Far from being wide-eyed and shy, the eight 20-something members of the Episcopal Peace Fellowship's Young Adult Presence (YAP) are very present indeed at General Convention, with a deep grasp of issues and an even deeper determination to do something about them.
The young adults, who are either college students or recent graduates, are all active in their local congregations and dioceses in a variety of peace and justice issues, such as food banks, shelters, women's rights, gay and lesbian rights, education equality, children's issues, and a number of other justice ministries. All of them are first-time General Convention attendees.
At a meeting at the EPF booth in the Exhibit Hall July 14, the young people discussed their favorite issues and their reactions to the General Convention process.
Anson Stewart, who lives in the Diocese of Los Angeles when he's not attending college at Swarthmore in Pennsylvania, is especially interested in environmental justice issues, bringing together the Episcopal Church's response to global climate issues and economic matters, especially those touching the most vulnerable populations of the world.
Asked if he found the church's response to such issues adequate, Anson said, "Yes, in the specific resolutions" that he was tracking at General Convention, but that the church's overall responses to justice issues are not necessarily strong enough.
Catherine Healy of Oregon said that as someone especially interested in "women's rights and gay rights as a reflection of our baptismal covenant," she was "amazed" and pleased by the House of Bishops' vote in favor of an amended version of Resolution D025, a thought echoed by several of the group.
Michelle Harvey of Oregon said that she was very anxious before the bishops' vote that the resolution would be defeated. "I have a lot more faith in the bishops now," she said.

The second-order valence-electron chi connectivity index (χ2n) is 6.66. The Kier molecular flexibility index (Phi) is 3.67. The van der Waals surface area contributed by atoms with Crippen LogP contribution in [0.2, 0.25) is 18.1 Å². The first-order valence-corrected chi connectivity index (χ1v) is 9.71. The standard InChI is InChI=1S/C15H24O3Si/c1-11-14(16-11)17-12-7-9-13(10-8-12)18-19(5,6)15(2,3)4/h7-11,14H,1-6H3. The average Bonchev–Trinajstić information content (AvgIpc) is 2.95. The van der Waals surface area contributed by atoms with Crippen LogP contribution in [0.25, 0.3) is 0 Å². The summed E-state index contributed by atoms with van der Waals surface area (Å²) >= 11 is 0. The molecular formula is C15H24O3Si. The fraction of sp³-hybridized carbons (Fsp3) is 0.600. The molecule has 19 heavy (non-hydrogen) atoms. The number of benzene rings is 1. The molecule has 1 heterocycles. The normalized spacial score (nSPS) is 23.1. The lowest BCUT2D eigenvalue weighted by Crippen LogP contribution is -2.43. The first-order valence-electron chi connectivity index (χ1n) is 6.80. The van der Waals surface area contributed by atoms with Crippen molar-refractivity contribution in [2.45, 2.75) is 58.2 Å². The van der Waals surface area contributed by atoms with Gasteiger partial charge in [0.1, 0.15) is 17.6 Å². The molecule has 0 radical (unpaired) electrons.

One of the group, who was not present for the meeting, is Nedgie Vixamar of Haiti. EPF is active in the Diocese of Haiti, and a resolution supporting that effort is pending before convention, says the Rev. Nicole Janelle, who with the Rev. Valerie Bailey Fischer is coordinator for the young adult presence. Vixamar testified at a committee hearing on the matter.
The entire group wore tee shirts printed with the message "Peace is a development tool" in the Creole language used in Haiti.
Bradley McDonald of Michigan says that although all of the participants did their homework before they arrived and come prepared to speak to certain issues, they discovered new things to be concerned about. He says that when he listened to committee testimony he heard for the first time about the difficulties experiences by transgendered persons who have been passed over for jobs or promotions because of their sexuality, or feared to come out. "I found that moving," he said.
The group was also impressed with the general civility of the discussion. "In my issues," said one of the group, "everything was very calm. The atmosphere was very civil, even when there was disagreement."
Jessie Smith of Olympia, Washington, did encounter some resistance, but "I didn't know it until after I suggested a change," she said. Several people told her later that she was undermining their resolution, although the committee accepted and incorporated her suggestions into the version they approved.
It's interesting to learn the system and make an impact, she said.
Most of the young people were encouraged by the convention process, which they found mildly intimidating, but generally accessible. "I was surprised by progressive spirit I find at convention," comment one participant. "It was also a little discouraging that I had to come here to find that."
"I was taken by the spirit that everyone here is possessed by," said Allison Voglesong of Michigan.
"All seem to share an understanding of what is at the basis of their ministries. The strict procedure is unlike any intersection of politics and belief," she added, but there's plenty of room for the Holy Spirit to blow.
The YAP group is blogging throughout General Convention here.